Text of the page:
Remission of melancholia is achieved in 80–95% of patients treated with electroconvulsive therapy (ECT). Lesser remission rates, however, are commonly reported. What accounts for the differences in clinical outcome?
The technical practice of ECT is complex and not all treatment courses are optimized to assure the maximum therapeutic benefit. Inappropriate frequency and inadequate numbers of treatments, energies too low to assure an effective seizure, elevated seizure thresholds, inefficient electrode placements, and missed or incomplete seizures result in courses of treatment with limited benefit.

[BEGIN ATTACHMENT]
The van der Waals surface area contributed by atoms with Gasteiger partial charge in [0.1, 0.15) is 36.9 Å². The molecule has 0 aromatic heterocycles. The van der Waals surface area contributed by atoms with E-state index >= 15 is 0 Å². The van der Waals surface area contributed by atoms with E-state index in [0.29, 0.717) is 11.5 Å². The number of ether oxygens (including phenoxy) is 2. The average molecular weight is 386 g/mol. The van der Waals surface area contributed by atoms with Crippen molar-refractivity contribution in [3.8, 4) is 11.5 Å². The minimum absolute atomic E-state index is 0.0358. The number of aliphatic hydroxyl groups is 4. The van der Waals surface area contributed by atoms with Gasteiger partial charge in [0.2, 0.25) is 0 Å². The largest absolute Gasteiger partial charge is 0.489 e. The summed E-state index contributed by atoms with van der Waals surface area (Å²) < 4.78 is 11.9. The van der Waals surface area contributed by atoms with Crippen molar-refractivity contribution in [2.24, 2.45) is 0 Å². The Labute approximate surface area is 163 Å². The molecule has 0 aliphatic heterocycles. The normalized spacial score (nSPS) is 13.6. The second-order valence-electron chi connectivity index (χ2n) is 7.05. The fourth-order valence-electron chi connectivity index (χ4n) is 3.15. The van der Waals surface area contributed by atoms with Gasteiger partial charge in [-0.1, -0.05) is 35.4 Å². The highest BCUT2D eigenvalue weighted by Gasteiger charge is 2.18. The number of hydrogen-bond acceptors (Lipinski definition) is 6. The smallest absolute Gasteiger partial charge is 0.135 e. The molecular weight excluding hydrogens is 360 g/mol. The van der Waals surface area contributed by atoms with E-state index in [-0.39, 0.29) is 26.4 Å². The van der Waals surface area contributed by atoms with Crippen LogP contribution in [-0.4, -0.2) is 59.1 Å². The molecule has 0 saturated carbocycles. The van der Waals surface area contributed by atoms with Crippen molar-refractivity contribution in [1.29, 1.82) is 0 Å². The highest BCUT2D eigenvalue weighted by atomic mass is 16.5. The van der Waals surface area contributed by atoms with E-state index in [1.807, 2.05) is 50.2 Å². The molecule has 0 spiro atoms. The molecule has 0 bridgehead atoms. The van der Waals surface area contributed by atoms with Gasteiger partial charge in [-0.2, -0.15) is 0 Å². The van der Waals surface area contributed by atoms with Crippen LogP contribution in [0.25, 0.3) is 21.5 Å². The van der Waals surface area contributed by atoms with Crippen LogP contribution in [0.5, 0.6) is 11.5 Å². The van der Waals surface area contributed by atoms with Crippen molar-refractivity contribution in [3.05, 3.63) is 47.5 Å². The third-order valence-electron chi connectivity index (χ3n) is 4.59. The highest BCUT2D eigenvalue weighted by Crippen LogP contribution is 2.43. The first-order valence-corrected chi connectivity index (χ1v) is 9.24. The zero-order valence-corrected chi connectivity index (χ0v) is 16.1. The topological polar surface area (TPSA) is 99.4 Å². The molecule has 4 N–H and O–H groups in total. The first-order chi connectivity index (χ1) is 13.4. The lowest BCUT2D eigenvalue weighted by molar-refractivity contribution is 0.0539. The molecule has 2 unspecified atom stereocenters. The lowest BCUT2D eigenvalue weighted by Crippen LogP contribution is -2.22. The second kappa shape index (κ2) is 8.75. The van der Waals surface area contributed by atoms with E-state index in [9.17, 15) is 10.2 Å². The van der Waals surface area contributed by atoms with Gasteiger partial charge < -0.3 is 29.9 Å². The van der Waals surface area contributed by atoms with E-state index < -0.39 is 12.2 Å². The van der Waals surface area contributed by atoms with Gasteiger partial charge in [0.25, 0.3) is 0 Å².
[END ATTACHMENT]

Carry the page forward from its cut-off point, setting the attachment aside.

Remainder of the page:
Convulsive therapy relieves depressive mood disorders, yet the benefits are best established in those with melancholia. The relief of severe disorders in mood was discovered early in ECT history. In patients with both the depressed and manic phases of “manic-depressive insanity” and “involutional depression,” the introduction of ECT was quickly identified as a life-saving treatment. To assure proper selection of patients, an intensive search for predictors of good response examined identifiable symptoms and syndromes, demographic features, severity of illness, and duration of illness. An excellent and rapid clinical response found in melancholia of recent onset with severe vegetative signs, suicide intent, and delusional thinking occurred in older rather than younger patients. A poor outcome was associated with chronic illness, limited impairment that allowed sustained employment, comorbid personality disorder, “neurotic symptoms” (pervasive anxiety, dysthymia, hypochondriasis), and substance abuse. Specific behavior-rating scales designed as predictors were developed.